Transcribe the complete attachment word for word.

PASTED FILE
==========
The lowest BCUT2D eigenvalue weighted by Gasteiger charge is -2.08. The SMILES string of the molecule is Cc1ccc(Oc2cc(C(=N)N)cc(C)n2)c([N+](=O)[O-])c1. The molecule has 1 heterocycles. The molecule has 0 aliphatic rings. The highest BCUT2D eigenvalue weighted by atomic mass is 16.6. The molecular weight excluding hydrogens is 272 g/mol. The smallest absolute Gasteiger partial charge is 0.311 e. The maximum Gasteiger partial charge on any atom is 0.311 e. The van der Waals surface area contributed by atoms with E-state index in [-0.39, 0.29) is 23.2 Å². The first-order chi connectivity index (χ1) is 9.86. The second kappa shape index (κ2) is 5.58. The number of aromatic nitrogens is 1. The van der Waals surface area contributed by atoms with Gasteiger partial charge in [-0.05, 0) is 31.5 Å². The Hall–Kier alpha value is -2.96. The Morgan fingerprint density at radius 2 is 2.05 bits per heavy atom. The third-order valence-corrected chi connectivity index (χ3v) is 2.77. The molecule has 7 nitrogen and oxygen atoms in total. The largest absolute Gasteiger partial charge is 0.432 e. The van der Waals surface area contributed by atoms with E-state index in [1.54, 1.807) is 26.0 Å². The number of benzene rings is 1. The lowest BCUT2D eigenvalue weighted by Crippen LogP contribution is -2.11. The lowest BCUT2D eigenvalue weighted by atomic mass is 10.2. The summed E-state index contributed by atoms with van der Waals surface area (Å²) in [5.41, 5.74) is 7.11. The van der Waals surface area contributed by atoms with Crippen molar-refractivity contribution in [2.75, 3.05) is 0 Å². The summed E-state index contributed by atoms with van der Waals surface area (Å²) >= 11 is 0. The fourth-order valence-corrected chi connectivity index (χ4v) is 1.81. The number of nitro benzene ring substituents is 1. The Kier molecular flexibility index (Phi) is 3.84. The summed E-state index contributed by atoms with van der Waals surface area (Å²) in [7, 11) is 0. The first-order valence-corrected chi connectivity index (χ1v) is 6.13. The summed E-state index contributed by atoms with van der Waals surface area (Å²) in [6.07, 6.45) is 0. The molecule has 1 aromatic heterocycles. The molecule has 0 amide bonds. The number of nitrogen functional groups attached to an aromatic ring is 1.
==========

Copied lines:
The lowest BCUT2D eigenvalue weighted by Gasteiger charge is -2.08. The SMILES string of the molecule is Cc1ccc(Oc2cc(C(=N)N)cc(C)n2)c([N+](=O)[O-])c1. The molecule has 1 heterocycles. The molecule has 0 aliphatic rings. The highest BCUT2D eigenvalue weighted by atomic mass is 16.6. The molecular weight excluding hydrogens is 272 g/mol. The smallest absolute Gasteiger partial charge is 0.311 e. The maximum Gasteiger partial charge on any atom is 0.311 e. The van der Waals surface area contributed by atoms with E-state index in [-0.39, 0.29) is 23.2 Å². The first-order chi connectivity index (χ1) is 9.86. The second kappa shape index (κ2) is 5.58. The number of aromatic nitrogens is 1. The van der Waals surface area contributed by atoms with Gasteiger partial charge in [-0.05, 0) is 31.5 Å². The Hall–Kier alpha value is -2.96. The Morgan fingerprint density at radius 2 is 2.05 bits per heavy atom. The third-order valence-corrected chi connectivity index (χ3v) is 2.77. The molecule has 7 nitrogen and oxygen atoms in total. The largest absolute Gasteiger partial charge is 0.432 e. The van der Waals surface area contributed by atoms with E-state index in [1.54, 1.807) is 26.0 Å². The number of benzene rings is 1. The lowest BCUT2D eigenvalue weighted by Crippen LogP contribution is -2.11. The lowest BCUT2D eigenvalue weighted by atomic mass is 10.2. The summed E-state index contributed by atoms with van der Waals surface area (Å²) in [5.41, 5.74) is 7.11. The van der Waals surface area contributed by atoms with Crippen molar-refractivity contribution in [2.75, 3.05) is 0 Å². The summed E-state index contributed by atoms with van der Waals surface area (Å²) >= 11 is 0. The fourth-order valence-corrected chi connectivity index (χ4v) is 1.81. The number of nitro benzene ring substituents is 1. The Kier molecular flexibility index (Phi) is 3.84. The summed E-state index contributed by atoms with van der Waals surface area (Å²) in [7, 11) is 0. The first-order valence-corrected chi connectivity index (χ1v) is 6.13. The summed E-state index contributed by atoms with van der Waals surface area (Å²) in [6.07, 6.45) is 0. The molecule has 1 aromatic heterocycles. The molecule has 0 amide bonds. The number of nitrogen functional groups attached to an aromatic ring is 1.